We didn’t really feel comfortable any more in this section of the trail, so I brushed out an alternative trail that was further away from the house.  Since there was snow on the ground when I did it, I didn’t fully know what kind of vegetation was growing along this new section.  
    This spring as the snow all melted, we got to see all the plants and bushes along our new length of trail.  In one small area of the trail, we got a surprise.
    Fifteen or so years ago, a friend offered to dig up a flowering plant that Joan had admired.  As she dug, she noticed that beside the flowering plant. she had given us some smaller leafy plants.  “You probably don’t want those,” she said, “They spread like crazy.”
    Joan told her that she would take them anyway, because there was a lot of empty areas in the flower garden.  Since then, Joan has waged a yearly battle against the leafy invader.  
    This year, as the plants along our trail came up, we were really taken aback to discover a patch of this same invasive leafy plant, (I apologize for not knowing it’s name), growing in one small area in the woods, along our new trail.
    I have no idea how it suddenly arrived in the middle of the woods.  At our place, it is isolated and only grows in the narrow confine of the flower garden that runs between the sidewalk and our house.  It is not in our lawn, or anywhere else I have discovered, and I don’t have a clue how it might have spread to a small isolated area in the woods, where we have never been before.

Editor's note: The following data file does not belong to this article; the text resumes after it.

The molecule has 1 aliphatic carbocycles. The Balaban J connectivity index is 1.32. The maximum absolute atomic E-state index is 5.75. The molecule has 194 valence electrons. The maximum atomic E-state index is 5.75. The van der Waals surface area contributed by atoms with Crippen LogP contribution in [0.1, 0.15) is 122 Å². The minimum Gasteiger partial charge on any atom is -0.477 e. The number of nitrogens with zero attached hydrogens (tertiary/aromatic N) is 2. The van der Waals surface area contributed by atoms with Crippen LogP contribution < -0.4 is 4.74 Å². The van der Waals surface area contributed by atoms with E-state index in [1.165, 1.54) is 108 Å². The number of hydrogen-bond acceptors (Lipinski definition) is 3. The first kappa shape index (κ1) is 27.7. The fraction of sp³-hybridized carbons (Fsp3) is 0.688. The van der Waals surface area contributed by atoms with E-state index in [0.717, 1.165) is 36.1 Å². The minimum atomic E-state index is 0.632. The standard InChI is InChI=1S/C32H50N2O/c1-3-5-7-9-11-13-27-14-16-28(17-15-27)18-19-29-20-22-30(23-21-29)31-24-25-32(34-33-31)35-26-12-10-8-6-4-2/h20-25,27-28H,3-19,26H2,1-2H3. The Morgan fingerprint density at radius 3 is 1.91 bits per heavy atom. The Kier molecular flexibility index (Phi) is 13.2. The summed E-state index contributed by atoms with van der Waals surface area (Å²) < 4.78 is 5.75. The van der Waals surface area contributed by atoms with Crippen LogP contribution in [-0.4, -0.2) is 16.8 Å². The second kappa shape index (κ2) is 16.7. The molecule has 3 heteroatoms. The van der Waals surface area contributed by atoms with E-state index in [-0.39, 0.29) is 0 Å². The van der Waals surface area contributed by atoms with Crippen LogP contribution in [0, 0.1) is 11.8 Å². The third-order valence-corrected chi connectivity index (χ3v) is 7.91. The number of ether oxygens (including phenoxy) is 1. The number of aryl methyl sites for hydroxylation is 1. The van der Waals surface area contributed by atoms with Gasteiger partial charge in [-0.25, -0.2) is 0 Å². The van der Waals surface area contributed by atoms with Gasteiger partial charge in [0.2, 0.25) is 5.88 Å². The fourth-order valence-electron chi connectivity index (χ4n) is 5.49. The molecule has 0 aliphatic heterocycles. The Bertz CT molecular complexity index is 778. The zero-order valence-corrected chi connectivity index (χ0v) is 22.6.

I am, of course, assuming that it came from our house, but I really don’t know that for sure.  It might have spread from somewhere else, but the mystery still remains:  How did it get there?

To look at my paintings, go to:

Tuesday 14 May 2013


    Ferns have always been one of my favorite plants.  It thrills me to discover them in the spring, when they pop out of the ground and begin to unwind.  Here is a photo of one I saw yesterday.
    I think one of the reasons I am attracted to them is because they remind me of the primeval past.   During the Earth’s carboniferous period, 250 million years ago, the plants that eventually turned to coal were growing in swamps and jungles.  Ferns were one of the ancient plants that grew then, and amazingly, they are still with us today. 
    In my youth, when I started collecting fossils, one of my most memorable finds, were some rock concretions from an Indiana strip mine, that when struck on the edge with a hammer, would split open, showing the imprint of a fern in its center.
    I am also reminded of my first visit to Hawaii, when I got to walk on a lava field of a fairly active volcano.  The lava field was only a few years old, and ferns, which are the first plants to establish life on the hardened lava, were beginning to grow up through the cracks. 
    I found that resurgence of life on solid rock quite inspiring, and ferns have always represented a source of hope as a result.

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Monday 13 May 2013

Another Satellite TV Story

    Yesterday, I told you about adjusting my satellite TV dish, using the big television set we had in our living room.  That reminded me of another episode that I had with the satellite TV dish.